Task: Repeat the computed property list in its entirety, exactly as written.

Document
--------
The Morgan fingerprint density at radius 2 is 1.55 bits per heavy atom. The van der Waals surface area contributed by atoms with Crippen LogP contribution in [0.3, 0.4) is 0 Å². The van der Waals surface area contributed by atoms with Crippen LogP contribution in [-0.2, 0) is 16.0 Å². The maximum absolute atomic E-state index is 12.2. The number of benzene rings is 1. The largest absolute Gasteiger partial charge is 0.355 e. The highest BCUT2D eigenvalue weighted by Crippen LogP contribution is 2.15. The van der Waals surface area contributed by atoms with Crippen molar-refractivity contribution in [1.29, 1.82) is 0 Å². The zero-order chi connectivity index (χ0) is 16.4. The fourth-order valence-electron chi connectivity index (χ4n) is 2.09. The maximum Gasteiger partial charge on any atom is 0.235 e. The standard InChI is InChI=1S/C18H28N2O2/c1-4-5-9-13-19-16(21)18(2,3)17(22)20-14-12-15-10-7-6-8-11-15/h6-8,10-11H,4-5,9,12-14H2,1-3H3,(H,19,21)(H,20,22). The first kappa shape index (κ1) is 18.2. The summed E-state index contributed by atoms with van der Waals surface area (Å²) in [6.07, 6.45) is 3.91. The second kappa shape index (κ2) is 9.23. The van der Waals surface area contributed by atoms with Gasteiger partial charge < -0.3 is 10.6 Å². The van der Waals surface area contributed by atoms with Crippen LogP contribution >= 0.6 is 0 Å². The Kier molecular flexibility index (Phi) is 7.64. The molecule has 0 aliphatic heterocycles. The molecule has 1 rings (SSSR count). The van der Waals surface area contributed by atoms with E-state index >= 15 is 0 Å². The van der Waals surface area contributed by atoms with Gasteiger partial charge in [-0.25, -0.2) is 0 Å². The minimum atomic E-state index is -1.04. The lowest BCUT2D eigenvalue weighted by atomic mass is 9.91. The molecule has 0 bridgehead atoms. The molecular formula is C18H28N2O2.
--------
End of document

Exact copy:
The Morgan fingerprint density at radius 2 is 1.55 bits per heavy atom. The van der Waals surface area contributed by atoms with Crippen LogP contribution in [0.3, 0.4) is 0 Å². The van der Waals surface area contributed by atoms with Crippen LogP contribution in [-0.2, 0) is 16.0 Å². The maximum absolute atomic E-state index is 12.2. The number of benzene rings is 1. The largest absolute Gasteiger partial charge is 0.355 e. The highest BCUT2D eigenvalue weighted by Crippen LogP contribution is 2.15. The van der Waals surface area contributed by atoms with Crippen molar-refractivity contribution in [1.29, 1.82) is 0 Å². The zero-order chi connectivity index (χ0) is 16.4. The fourth-order valence-electron chi connectivity index (χ4n) is 2.09. The maximum Gasteiger partial charge on any atom is 0.235 e. The standard InChI is InChI=1S/C18H28N2O2/c1-4-5-9-13-19-16(21)18(2,3)17(22)20-14-12-15-10-7-6-8-11-15/h6-8,10-11H,4-5,9,12-14H2,1-3H3,(H,19,21)(H,20,22). The first kappa shape index (κ1) is 18.2. The summed E-state index contributed by atoms with van der Waals surface area (Å²) in [6.07, 6.45) is 3.91. The second kappa shape index (κ2) is 9.23. The van der Waals surface area contributed by atoms with Gasteiger partial charge < -0.3 is 10.6 Å². The van der Waals surface area contributed by atoms with Crippen LogP contribution >= 0.6 is 0 Å². The Kier molecular flexibility index (Phi) is 7.64. The molecule has 0 aliphatic heterocycles. The molecule has 1 rings (SSSR count). The van der Waals surface area contributed by atoms with E-state index >= 15 is 0 Å². The van der Waals surface area contributed by atoms with Gasteiger partial charge in [-0.25, -0.2) is 0 Å². The minimum atomic E-state index is -1.04. The lowest BCUT2D eigenvalue weighted by atomic mass is 9.91. The molecule has 0 bridgehead atoms. The molecular formula is C18H28N2O2.